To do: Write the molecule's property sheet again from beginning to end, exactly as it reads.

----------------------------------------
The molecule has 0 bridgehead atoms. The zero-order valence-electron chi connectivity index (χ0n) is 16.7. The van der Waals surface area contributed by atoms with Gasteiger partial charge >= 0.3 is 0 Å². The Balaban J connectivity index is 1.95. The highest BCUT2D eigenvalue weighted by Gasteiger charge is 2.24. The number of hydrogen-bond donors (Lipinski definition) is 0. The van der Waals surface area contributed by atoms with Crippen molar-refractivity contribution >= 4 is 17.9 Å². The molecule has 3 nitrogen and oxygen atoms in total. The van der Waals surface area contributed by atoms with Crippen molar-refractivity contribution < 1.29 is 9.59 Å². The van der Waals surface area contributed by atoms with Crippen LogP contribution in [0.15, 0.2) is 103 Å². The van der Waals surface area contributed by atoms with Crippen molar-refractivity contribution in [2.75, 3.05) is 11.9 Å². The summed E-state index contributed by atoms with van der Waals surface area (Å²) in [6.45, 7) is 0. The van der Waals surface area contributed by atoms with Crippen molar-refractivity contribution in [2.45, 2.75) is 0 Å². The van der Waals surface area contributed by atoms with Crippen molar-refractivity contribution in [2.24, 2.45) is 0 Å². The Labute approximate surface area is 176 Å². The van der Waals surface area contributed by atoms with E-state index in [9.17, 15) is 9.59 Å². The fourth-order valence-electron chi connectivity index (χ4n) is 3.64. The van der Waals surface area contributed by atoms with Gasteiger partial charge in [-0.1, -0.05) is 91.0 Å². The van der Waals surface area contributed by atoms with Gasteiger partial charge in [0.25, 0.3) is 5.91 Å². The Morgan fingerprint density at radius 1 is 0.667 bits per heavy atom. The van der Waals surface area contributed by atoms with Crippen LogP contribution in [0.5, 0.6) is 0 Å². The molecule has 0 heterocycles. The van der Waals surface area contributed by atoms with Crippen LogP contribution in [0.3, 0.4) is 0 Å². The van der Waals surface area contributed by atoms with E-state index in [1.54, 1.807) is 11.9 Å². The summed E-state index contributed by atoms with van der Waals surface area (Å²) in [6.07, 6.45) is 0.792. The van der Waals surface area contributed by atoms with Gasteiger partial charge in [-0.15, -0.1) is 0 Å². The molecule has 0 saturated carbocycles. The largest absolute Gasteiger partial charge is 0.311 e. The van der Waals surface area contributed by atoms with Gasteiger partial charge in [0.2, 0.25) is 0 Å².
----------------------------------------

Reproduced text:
The molecule has 0 bridgehead atoms. The zero-order valence-electron chi connectivity index (χ0n) is 16.7. The van der Waals surface area contributed by atoms with Gasteiger partial charge >= 0.3 is 0 Å². The Balaban J connectivity index is 1.95. The highest BCUT2D eigenvalue weighted by Gasteiger charge is 2.24. The number of hydrogen-bond donors (Lipinski definition) is 0. The van der Waals surface area contributed by atoms with Crippen molar-refractivity contribution >= 4 is 17.9 Å². The molecule has 3 nitrogen and oxygen atoms in total. The van der Waals surface area contributed by atoms with Crippen molar-refractivity contribution < 1.29 is 9.59 Å². The van der Waals surface area contributed by atoms with Crippen LogP contribution in [0.15, 0.2) is 103 Å². The van der Waals surface area contributed by atoms with Crippen molar-refractivity contribution in [2.75, 3.05) is 11.9 Å². The summed E-state index contributed by atoms with van der Waals surface area (Å²) in [6.45, 7) is 0. The van der Waals surface area contributed by atoms with Crippen molar-refractivity contribution in [2.45, 2.75) is 0 Å². The van der Waals surface area contributed by atoms with Crippen molar-refractivity contribution in [2.24, 2.45) is 0 Å². The Labute approximate surface area is 176 Å². The van der Waals surface area contributed by atoms with E-state index in [9.17, 15) is 9.59 Å². The fourth-order valence-electron chi connectivity index (χ4n) is 3.64. The van der Waals surface area contributed by atoms with Gasteiger partial charge in [-0.1, -0.05) is 91.0 Å². The van der Waals surface area contributed by atoms with Gasteiger partial charge in [0.25, 0.3) is 5.91 Å². The Morgan fingerprint density at radius 1 is 0.667 bits per heavy atom. The van der Waals surface area contributed by atoms with Crippen LogP contribution in [0.5, 0.6) is 0 Å². The molecule has 0 heterocycles. The van der Waals surface area contributed by atoms with Crippen LogP contribution in [0.3, 0.4) is 0 Å². The van der Waals surface area contributed by atoms with E-state index in [1.54, 1.807) is 11.9 Å². The summed E-state index contributed by atoms with van der Waals surface area (Å²) in [6.07, 6.45) is 0.792. The van der Waals surface area contributed by atoms with Gasteiger partial charge in [-0.15, -0.1) is 0 Å². The molecule has 0 saturated carbocycles. The largest absolute Gasteiger partial charge is 0.311 e. The van der Waals surface area contributed by atoms with Gasteiger partial charge in [0.2, 0.25) is 0 Å².